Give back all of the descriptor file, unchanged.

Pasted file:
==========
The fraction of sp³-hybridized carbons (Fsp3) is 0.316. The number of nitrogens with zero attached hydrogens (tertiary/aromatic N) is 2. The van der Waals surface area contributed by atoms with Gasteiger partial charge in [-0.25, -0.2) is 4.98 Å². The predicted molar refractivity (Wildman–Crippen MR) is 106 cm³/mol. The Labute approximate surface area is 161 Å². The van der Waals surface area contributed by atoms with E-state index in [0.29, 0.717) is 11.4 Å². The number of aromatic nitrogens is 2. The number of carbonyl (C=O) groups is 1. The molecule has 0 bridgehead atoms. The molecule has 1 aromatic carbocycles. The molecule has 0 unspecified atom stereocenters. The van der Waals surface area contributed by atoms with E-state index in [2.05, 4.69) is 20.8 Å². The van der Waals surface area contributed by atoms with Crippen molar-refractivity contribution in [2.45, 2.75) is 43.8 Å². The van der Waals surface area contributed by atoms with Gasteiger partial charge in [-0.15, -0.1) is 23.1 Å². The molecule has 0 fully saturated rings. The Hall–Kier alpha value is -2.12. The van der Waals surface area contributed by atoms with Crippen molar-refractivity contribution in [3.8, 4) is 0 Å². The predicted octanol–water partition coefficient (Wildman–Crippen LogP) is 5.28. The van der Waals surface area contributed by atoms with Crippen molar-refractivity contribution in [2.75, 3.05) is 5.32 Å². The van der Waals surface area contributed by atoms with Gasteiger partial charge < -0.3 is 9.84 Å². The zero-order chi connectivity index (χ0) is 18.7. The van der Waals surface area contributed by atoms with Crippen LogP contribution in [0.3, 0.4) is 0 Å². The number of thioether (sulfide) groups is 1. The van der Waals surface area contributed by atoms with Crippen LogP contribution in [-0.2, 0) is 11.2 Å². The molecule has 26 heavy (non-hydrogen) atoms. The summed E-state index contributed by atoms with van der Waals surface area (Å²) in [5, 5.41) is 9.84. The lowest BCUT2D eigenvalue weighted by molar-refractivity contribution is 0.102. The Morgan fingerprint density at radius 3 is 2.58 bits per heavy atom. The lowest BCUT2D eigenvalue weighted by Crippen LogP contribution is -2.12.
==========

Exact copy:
The fraction of sp³-hybridized carbons (Fsp3) is 0.316. The number of nitrogens with zero attached hydrogens (tertiary/aromatic N) is 2. The van der Waals surface area contributed by atoms with Gasteiger partial charge in [-0.25, -0.2) is 4.98 Å². The predicted molar refractivity (Wildman–Crippen MR) is 106 cm³/mol. The Labute approximate surface area is 161 Å². The van der Waals surface area contributed by atoms with E-state index in [0.29, 0.717) is 11.4 Å². The number of aromatic nitrogens is 2. The number of carbonyl (C=O) groups is 1. The molecule has 0 bridgehead atoms. The molecule has 1 aromatic carbocycles. The molecule has 0 unspecified atom stereocenters. The van der Waals surface area contributed by atoms with E-state index in [2.05, 4.69) is 20.8 Å². The van der Waals surface area contributed by atoms with Crippen molar-refractivity contribution in [2.45, 2.75) is 43.8 Å². The van der Waals surface area contributed by atoms with Gasteiger partial charge in [-0.15, -0.1) is 23.1 Å². The molecule has 0 fully saturated rings. The Hall–Kier alpha value is -2.12. The van der Waals surface area contributed by atoms with Crippen molar-refractivity contribution in [3.8, 4) is 0 Å². The predicted octanol–water partition coefficient (Wildman–Crippen LogP) is 5.28. The van der Waals surface area contributed by atoms with Crippen molar-refractivity contribution in [2.75, 3.05) is 5.32 Å². The van der Waals surface area contributed by atoms with Gasteiger partial charge < -0.3 is 9.84 Å². The zero-order chi connectivity index (χ0) is 18.7. The van der Waals surface area contributed by atoms with Crippen LogP contribution in [0.3, 0.4) is 0 Å². The number of thioether (sulfide) groups is 1. The van der Waals surface area contributed by atoms with Crippen LogP contribution in [-0.2, 0) is 11.2 Å². The molecule has 26 heavy (non-hydrogen) atoms. The summed E-state index contributed by atoms with van der Waals surface area (Å²) in [5, 5.41) is 9.84. The lowest BCUT2D eigenvalue weighted by molar-refractivity contribution is 0.102. The Morgan fingerprint density at radius 3 is 2.58 bits per heavy atom. The lowest BCUT2D eigenvalue weighted by Crippen LogP contribution is -2.12.